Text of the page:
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If I Tried

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“Stop,” Aaron says. He sounds so annoyed Neil wonders how he’s still functioning. “That’s not how you—”

“Sorry,” Neil says immediately. He stops midway through trying to suck liquid up the plastic thing he’s holding.

Aaron sighs through his nose and takes the thing away from Neil. Even past the thick plastic of his safety glasses, he looks agitated. Neil neatly folds his hands on the tabletop and watches.

One week in, and he’s already pissing off his lab partner.

Then again, Neil didn’t expect any less.

“There,” Aaron says, passing Neil the beaker. “Read me the number.”

At least he can do that.

“Why did you mark this?”

“It isn’t right.”


Neil opens his mouth and shuts it again. He reaches out and Seth passes his paper over. Neil isn’t sure how to explain that starting a sentence with ‘but’ isn’t right. He also doesn’t know how to explain that he knows the sentence he’s looking at is wrong.

Seth drums his fingers on the table. Neil imagines Seth punching him in the face.

“Do you care? Or are you happy with knowing I’m right?”

“I don’t know that you’re right,” Seth says, eyes narrowing. “You want me to trust you? Some—”

He doesn’t finish his sentence. Neil is vaguely glad for that; he might know how to knock Seth out, but he’s not keen on the attention it would bring down on his head.

The teacher interrupts them and Neil props his chin on his hand. He pretends not to notice when Seth makes the change to his paper, and he pretends not to notice two days later when Seth gets an A.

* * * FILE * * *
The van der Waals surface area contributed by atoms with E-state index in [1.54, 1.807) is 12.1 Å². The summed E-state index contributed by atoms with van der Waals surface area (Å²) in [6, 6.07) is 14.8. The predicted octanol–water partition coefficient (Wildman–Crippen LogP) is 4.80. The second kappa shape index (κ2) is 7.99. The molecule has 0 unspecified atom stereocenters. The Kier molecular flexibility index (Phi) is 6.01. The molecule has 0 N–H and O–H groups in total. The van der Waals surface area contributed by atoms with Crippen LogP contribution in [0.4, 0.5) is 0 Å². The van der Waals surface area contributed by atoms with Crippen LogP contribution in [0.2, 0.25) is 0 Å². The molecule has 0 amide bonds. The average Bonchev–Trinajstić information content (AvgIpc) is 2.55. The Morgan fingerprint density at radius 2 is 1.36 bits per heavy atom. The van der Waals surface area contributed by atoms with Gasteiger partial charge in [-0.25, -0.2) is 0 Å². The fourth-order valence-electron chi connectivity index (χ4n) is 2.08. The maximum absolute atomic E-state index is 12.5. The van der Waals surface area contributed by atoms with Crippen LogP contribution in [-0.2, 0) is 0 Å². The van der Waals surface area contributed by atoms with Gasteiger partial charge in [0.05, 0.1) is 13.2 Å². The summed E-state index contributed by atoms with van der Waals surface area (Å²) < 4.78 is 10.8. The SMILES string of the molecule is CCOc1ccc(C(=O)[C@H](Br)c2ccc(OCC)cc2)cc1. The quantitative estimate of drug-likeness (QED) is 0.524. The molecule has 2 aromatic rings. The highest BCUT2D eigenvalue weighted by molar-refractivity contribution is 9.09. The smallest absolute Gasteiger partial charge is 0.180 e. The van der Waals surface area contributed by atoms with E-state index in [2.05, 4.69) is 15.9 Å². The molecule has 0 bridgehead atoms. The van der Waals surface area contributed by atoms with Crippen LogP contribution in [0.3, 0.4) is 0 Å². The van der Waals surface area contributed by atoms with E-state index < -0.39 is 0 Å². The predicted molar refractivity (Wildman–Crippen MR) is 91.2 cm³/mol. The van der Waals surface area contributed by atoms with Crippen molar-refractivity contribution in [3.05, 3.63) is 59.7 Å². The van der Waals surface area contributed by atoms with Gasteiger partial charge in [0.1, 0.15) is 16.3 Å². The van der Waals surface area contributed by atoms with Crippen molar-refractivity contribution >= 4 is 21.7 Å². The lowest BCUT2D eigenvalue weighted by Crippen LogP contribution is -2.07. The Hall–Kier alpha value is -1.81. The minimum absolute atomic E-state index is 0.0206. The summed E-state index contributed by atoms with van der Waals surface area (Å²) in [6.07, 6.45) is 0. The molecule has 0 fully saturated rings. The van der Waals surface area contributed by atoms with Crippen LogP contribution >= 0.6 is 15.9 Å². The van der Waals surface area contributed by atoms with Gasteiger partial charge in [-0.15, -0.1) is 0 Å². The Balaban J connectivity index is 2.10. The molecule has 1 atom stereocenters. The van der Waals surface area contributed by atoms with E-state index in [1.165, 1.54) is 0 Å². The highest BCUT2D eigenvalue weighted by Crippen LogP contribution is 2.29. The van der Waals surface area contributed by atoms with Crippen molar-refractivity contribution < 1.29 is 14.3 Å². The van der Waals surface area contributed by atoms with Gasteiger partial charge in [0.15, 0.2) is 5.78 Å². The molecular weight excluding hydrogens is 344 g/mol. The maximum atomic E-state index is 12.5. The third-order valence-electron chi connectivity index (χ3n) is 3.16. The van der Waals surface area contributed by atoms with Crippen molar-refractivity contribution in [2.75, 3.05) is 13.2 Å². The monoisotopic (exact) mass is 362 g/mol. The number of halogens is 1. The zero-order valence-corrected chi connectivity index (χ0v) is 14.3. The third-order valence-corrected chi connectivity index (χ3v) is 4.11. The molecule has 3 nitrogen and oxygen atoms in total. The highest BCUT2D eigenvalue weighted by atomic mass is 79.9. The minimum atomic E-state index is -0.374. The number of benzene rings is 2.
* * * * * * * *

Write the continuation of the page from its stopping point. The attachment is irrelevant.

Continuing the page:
Kevin is aggravating.

Is this what Aaron feels like? Neil hopes he’s not as bad as Kevin. There’s something soul-sucking about leaving class and seeing the scowling boy waiting for him, tapping a foot impatiently.

“Why am I not surprised,” Neil says, before he even reaches Kevin.

Kevin glares. “Let’s go. You’re late.”

“Technically, the teacher was late,” Neil mutters. Kevin doesn’t answer.

The field is waiting for them. Kevin stands with his arms crossed and waits for Neil to take his place on the track.

Neil tried pointing out that Kevin wasn’t practicing, once. It didn’t work, of course. Kevin said it was his cooldown time and then said he spent hours after school practicing.

Then, he’d given Neil an after-school schedule. It was the worst.

But Neil would never say no. There weren’t many things he was good at, or many that made him feel like he was alive. When he stepped onto the track and stretched, his feet at the white line, he felt alive. He felt like he had a purpose.

Neil was fast. He’d always been fast. Kevin noticed, the first day in gym when Neil had sprinted around the tennis court several times without breaking a sweat. He’d made it a personal goal to badger Neil from then on.

For now, Neil didn’t mind. Running between classes gave him clarity he couldn’t really find anywhere else. If he had to put up with the star of the baseball team, so be it.

As long as Kevin didn’t stick him in a uniform, Neil would be fine.

“Hi,” Nicky says. His smile is wide and dimpled. Neil squints; the sun is out in full force.


“Kevin told me you run. I actually need a partner for training,” Nicky says. “Coach tells me I need to work on endurance.”

“Coach?” Neil echoes. He watches Nicky slide onto the bleachers in front of Neil. Nicky is wearing the volleyball team’s t-shirt and compression shorts. He is also oddly barefoot.

Nicky grins. “I’m on the volleyball team. I’m pretty good, but my coach says I get winded too easily. Think you can help?”

Neil considers. Between class and running, he doesn’t have much time. “Why did Kevin send you to me?”